Currently two remaining suspension bridge towers next to the Keelung River from the industrial era of Nangang. The best preserved is “五分吊橋” Wufen suspension bridge. According to the signs next to the bridge, it was built in 1918.
This bridge is very large and prominent along the river. It has its own garden and sidewalk around it as well as signs detailing the historical significance of the bridge. I see no reason not to just explain what the signs already say.
I will paraphrase the signs next to Wufen Suspension Bridge :
During the late Qing and Japanese era, brick making was the main industry in Neihu. The soil and clay here was prime for brick making, and many brick kilns sprung up in the area. However in modern times due to pollution, price of land, and other factors the brick making industry has all but disappeared here.
During the Japanese era, there were many coal mines that sprung up in Neihu, mining two major coal veins. After 1950, the coal mining industry could not compete with modern industry and gradually disappeared.
Wufen bridge was the first bridge built across the Keelung river for shipping coal to Nangang train station, where it could then be shipped across all Taiwan. The bridge broke apart in 1969 and was not repaired since. In 2004 the Taipei City government designated it as a historical building, recognizing it as one of the last standing suspension bridges in Taipei and an important structure showing the modernization of the area.
History of Wufen Village: Basically Wufen village changed its name and area through the years and is now part of Donghu village in Neihu District.
Another bridge that many people forget exists further down the river as a monument to Taipei’s past. This bridge is called Nanhu Suspension bridge, “南湖吊橋” and also called “內湖葫蘆洲吊橋” Neihu Hulu Suspension Bridge. It sits on the top of an embankment and has no signs or anything to tell us its history. But, the fact that it still stands is a miracle.
This bridge stands directly north of Nangang station, giving a direct path for coal and other good from Neihu. Map:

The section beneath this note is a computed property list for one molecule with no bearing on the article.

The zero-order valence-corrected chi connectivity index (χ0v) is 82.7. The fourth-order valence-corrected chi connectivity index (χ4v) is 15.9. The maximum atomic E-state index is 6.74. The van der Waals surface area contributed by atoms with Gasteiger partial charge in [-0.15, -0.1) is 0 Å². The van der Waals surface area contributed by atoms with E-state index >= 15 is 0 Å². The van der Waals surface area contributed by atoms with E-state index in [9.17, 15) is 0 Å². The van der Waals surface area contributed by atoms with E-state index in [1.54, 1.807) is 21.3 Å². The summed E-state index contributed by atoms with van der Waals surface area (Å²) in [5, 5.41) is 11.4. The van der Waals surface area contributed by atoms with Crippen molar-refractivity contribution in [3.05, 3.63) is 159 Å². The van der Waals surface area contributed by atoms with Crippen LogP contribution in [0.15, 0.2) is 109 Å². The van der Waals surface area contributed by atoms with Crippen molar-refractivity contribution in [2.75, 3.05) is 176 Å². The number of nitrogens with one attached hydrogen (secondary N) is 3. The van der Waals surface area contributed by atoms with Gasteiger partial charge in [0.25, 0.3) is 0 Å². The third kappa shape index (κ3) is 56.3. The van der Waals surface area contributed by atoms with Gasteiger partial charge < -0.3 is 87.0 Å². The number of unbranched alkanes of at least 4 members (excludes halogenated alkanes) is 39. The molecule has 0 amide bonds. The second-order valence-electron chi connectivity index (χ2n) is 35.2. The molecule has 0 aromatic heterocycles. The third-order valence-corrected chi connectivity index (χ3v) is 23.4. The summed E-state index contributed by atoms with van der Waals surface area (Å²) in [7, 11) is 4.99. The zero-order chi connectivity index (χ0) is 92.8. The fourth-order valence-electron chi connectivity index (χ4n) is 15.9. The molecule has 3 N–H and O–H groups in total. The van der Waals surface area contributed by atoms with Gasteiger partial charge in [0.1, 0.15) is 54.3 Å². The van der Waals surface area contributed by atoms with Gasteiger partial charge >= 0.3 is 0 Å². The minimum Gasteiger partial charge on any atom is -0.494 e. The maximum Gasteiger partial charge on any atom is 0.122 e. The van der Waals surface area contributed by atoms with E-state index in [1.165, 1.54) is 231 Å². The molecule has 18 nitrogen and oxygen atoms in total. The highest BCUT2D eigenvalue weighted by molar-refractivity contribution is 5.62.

According to this source, Neihu Hulu Suspension Bridge was built in 1930 and was the main connection between what is now Nangang and Neihu. It helped to carry bricks and coal across the river during the height of the brick making era. Now all that remains is one tower, which has been declared a historical monument. But now it seems the only people that care about this historical artifact are a few graffiti artists and the person that cuts the grass.
Another suspension bridge down the river from this era was Changshou Suspension bridge長壽吊橋, which was rebuilt for foot passengers. I will have to cover this in a later blog.
Even though these towers may seem insignificant, they are some of the last historical monuments left in the area. Wufen Suspension bridge is perhaps the best preserved and presented historical monument near Nangang, and is a shining beacon to future historical preservation in Taipei, which is sorely needed.
Tainan green tunnel is famous for its beautiful green waterway surrounded by overgrowth to become a literal tunnel. One would think that this place was a pristine natural wonderland, but actually it is not. Keep reading. With no expectations other than seeing the photo, we visited the place with open minds. Below we have detailed our experience.